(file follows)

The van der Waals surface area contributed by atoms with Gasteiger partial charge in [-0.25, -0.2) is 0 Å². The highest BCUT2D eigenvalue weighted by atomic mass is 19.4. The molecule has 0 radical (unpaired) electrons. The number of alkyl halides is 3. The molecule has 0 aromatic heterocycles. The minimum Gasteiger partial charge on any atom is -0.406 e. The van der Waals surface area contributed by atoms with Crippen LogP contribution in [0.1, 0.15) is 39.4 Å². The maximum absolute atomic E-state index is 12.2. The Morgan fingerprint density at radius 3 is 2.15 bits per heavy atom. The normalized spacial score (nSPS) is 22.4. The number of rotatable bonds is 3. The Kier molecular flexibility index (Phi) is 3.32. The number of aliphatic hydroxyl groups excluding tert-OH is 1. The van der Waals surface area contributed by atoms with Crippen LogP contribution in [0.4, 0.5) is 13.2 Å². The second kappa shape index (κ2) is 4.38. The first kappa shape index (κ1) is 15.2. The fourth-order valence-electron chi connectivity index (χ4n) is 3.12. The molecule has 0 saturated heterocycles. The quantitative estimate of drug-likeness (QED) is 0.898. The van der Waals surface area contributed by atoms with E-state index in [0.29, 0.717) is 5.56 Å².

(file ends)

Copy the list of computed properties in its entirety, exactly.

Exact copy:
The van der Waals surface area contributed by atoms with Gasteiger partial charge in [-0.25, -0.2) is 0 Å². The highest BCUT2D eigenvalue weighted by atomic mass is 19.4. The molecule has 0 radical (unpaired) electrons. The number of alkyl halides is 3. The molecule has 0 aromatic heterocycles. The minimum Gasteiger partial charge on any atom is -0.406 e. The van der Waals surface area contributed by atoms with Crippen LogP contribution in [0.1, 0.15) is 39.4 Å². The maximum absolute atomic E-state index is 12.2. The Morgan fingerprint density at radius 3 is 2.15 bits per heavy atom. The normalized spacial score (nSPS) is 22.4. The number of rotatable bonds is 3. The Kier molecular flexibility index (Phi) is 3.32. The number of aliphatic hydroxyl groups excluding tert-OH is 1. The van der Waals surface area contributed by atoms with Crippen LogP contribution in [0.4, 0.5) is 13.2 Å². The second kappa shape index (κ2) is 4.38. The first kappa shape index (κ1) is 15.2. The fourth-order valence-electron chi connectivity index (χ4n) is 3.12. The molecule has 0 saturated heterocycles. The quantitative estimate of drug-likeness (QED) is 0.898. The van der Waals surface area contributed by atoms with E-state index in [0.29, 0.717) is 5.56 Å².